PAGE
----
I recently posted a photo, which received quite a number of views and reactions.
It was a picture of the shadow cast by my 18-month-old son holding my hand on the beach. After a period of Covid-enforced isolation, we had managed to get out for a lungful of ozone.
Why did this photo prompt such interest? It’s unusual to see photos of people and their kids on LinkedIn. That’s normally the preserve of other, less businesslike social media platforms. So maybe it came as a breath of fresh air (pardon the pun). But I suspect that its appeal lay in the fact that it stepped outside the day-to-day issues of business and touched on a wider concern: namely, what kind of world are we creating for our children?
The image of a child holding their parent’s hand is hugely symbolic. It speaks of trust, dependency, nurturing and love. It triggers the adult conscience. Are we running our lives and our businesses re-sponsibly? Are we considering the long-term picture? Are we doing enough?
When I was a boy, the big issues were unemployment, racial discrimination, terrorism and nuclear war. I remember my dad used to say to his friends, “What kind of world have we brought our children into?” Not much has changed, you might say, and I often find myself asking the same question.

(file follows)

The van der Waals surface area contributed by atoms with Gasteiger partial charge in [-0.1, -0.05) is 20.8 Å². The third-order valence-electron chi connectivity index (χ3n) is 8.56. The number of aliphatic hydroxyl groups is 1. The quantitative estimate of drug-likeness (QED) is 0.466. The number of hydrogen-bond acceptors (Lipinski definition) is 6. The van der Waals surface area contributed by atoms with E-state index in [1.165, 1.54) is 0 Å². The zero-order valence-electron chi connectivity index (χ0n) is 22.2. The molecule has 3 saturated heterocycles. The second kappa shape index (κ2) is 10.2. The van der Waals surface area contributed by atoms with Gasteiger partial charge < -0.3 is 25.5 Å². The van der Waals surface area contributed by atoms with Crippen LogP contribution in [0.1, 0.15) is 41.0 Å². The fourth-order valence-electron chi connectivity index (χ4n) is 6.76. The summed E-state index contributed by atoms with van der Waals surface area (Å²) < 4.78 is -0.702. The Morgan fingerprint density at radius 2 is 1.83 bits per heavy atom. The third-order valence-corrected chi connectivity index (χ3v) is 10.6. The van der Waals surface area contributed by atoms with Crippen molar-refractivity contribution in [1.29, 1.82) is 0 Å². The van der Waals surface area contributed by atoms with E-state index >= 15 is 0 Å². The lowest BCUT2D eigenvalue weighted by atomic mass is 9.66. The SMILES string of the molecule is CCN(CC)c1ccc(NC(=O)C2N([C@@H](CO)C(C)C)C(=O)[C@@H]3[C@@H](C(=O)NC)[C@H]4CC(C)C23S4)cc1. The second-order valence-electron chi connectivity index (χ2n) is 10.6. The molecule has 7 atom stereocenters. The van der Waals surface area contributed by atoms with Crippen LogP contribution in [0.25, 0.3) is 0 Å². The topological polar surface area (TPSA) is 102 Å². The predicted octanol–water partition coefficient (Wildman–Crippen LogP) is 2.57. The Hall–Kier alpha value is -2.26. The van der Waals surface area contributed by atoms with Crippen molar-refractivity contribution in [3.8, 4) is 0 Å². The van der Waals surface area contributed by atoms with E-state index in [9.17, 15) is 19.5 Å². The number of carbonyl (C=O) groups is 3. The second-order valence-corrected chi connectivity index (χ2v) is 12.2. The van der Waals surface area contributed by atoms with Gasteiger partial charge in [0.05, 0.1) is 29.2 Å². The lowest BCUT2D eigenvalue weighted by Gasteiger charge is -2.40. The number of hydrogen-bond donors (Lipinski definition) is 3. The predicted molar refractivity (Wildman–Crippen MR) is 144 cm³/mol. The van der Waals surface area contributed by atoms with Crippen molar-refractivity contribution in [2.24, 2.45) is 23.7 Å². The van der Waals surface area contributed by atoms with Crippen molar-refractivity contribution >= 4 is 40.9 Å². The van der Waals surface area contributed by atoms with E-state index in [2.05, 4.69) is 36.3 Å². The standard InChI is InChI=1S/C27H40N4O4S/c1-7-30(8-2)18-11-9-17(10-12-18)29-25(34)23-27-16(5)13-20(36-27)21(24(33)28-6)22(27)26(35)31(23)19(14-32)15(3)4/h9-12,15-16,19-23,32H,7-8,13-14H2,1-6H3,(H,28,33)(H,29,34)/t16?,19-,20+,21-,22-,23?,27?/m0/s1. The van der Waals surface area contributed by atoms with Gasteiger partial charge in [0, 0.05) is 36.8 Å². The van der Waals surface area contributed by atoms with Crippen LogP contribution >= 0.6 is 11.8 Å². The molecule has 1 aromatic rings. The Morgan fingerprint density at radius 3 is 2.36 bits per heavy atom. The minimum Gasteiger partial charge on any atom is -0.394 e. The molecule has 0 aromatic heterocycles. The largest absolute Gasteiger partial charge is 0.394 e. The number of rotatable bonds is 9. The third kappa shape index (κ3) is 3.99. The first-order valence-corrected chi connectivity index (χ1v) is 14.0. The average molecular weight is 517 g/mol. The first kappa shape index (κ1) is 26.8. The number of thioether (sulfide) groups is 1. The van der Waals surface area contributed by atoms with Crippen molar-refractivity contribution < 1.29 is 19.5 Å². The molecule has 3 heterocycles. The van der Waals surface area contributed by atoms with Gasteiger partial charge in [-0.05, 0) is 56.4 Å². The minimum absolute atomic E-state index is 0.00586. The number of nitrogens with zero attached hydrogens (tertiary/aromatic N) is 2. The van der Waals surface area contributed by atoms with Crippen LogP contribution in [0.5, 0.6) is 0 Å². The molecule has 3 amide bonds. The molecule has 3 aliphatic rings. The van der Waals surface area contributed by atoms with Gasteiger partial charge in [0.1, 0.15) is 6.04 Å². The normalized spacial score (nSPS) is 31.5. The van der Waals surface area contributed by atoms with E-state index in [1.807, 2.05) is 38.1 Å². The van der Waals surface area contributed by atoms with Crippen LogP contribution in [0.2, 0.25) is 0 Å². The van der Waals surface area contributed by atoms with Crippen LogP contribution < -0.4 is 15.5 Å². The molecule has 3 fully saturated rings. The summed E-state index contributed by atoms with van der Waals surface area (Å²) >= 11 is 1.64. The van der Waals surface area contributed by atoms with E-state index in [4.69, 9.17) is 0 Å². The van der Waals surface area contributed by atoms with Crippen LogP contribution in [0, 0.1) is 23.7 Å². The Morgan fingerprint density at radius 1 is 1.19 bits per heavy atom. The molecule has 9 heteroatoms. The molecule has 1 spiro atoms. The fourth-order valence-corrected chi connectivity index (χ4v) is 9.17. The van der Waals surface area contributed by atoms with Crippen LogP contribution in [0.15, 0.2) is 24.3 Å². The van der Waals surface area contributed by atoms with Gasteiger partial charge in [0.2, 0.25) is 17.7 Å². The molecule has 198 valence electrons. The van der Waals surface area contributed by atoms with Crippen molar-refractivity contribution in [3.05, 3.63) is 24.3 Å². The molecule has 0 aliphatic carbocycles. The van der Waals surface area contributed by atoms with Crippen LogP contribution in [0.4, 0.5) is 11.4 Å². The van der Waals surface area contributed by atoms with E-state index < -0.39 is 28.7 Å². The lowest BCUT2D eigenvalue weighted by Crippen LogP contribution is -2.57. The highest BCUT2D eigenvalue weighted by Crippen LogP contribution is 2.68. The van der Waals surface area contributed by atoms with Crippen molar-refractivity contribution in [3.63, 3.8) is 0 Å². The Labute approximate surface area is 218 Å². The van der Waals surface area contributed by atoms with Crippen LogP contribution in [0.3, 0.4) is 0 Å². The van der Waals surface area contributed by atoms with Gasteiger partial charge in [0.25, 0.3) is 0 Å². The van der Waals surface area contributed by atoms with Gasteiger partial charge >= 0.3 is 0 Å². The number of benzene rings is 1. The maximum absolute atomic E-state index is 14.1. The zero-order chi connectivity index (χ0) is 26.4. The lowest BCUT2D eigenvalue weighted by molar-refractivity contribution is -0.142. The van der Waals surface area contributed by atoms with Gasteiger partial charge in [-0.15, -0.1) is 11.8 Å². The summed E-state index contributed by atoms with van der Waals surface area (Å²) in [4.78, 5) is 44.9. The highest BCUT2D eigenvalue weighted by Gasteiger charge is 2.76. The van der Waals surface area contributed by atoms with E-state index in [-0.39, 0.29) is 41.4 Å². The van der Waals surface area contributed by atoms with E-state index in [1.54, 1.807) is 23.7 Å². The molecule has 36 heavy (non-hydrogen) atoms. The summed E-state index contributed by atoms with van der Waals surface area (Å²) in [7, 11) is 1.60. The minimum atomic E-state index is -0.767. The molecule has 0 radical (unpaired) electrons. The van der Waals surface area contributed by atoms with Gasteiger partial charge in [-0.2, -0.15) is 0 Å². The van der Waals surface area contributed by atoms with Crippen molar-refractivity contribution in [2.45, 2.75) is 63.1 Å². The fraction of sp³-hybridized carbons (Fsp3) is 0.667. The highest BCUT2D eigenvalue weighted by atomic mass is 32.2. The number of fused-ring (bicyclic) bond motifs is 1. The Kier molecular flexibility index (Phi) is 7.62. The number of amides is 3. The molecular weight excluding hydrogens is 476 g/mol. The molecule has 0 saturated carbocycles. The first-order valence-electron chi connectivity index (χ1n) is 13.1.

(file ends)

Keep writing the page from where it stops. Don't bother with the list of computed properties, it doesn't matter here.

Climate change is the big one. What are we doing to curb global warming and safeguard the planet's ecosystem for our children and their children to enjoy? There are more personal issues too: mental health, obesity, infertility, addiction, a longer working life, a prolonged old age…
So many of these issues stem from the workplace and the way we treat our employees. Are we making their lives happy and secure? Are we looking after their physical and mental welfare? Are we giving them the opportunity to develop? Are we listening to them?
The parallel with the parent-child relationship is palpable.
And listening is the key.
The more we listen, the more we learn and the more we learn, the more we can give back.
The picture I’ve added to this post is of my son on the beach on his own. He’s not holding my hand, he’s finding things for himself, testing himself, learning to go into this world alone. But I think he knows I’m right behind him.
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